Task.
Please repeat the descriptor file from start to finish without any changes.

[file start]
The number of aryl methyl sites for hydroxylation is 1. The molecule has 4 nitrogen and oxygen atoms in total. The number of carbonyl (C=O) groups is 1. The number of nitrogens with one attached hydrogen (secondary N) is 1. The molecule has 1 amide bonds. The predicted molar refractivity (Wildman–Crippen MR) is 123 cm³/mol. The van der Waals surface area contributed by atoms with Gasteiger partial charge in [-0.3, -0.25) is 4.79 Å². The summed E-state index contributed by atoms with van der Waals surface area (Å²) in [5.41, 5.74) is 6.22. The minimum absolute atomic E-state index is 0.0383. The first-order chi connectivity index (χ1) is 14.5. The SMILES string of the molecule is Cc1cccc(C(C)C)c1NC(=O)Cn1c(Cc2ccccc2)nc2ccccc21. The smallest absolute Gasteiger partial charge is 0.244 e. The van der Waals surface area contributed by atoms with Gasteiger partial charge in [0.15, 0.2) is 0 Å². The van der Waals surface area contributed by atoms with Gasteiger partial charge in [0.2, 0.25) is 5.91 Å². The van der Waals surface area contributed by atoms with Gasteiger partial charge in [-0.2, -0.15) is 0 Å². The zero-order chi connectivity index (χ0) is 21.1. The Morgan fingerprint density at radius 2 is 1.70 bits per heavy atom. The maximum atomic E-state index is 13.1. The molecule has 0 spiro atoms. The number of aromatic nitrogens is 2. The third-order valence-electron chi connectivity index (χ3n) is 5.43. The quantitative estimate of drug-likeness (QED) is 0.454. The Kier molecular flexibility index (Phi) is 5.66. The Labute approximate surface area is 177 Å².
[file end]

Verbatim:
The number of aryl methyl sites for hydroxylation is 1. The molecule has 4 nitrogen and oxygen atoms in total. The number of carbonyl (C=O) groups is 1. The number of nitrogens with one attached hydrogen (secondary N) is 1. The molecule has 1 amide bonds. The predicted molar refractivity (Wildman–Crippen MR) is 123 cm³/mol. The van der Waals surface area contributed by atoms with Gasteiger partial charge in [-0.3, -0.25) is 4.79 Å². The summed E-state index contributed by atoms with van der Waals surface area (Å²) in [5.41, 5.74) is 6.22. The minimum absolute atomic E-state index is 0.0383. The first-order chi connectivity index (χ1) is 14.5. The SMILES string of the molecule is Cc1cccc(C(C)C)c1NC(=O)Cn1c(Cc2ccccc2)nc2ccccc21. The smallest absolute Gasteiger partial charge is 0.244 e. The van der Waals surface area contributed by atoms with Gasteiger partial charge in [0.15, 0.2) is 0 Å². The van der Waals surface area contributed by atoms with Gasteiger partial charge in [0.2, 0.25) is 5.91 Å². The van der Waals surface area contributed by atoms with Gasteiger partial charge in [-0.2, -0.15) is 0 Å². The zero-order chi connectivity index (χ0) is 21.1. The Morgan fingerprint density at radius 2 is 1.70 bits per heavy atom. The maximum atomic E-state index is 13.1. The molecule has 0 spiro atoms. The number of aromatic nitrogens is 2. The third-order valence-electron chi connectivity index (χ3n) is 5.43. The quantitative estimate of drug-likeness (QED) is 0.454. The Kier molecular flexibility index (Phi) is 5.66. The Labute approximate surface area is 177 Å².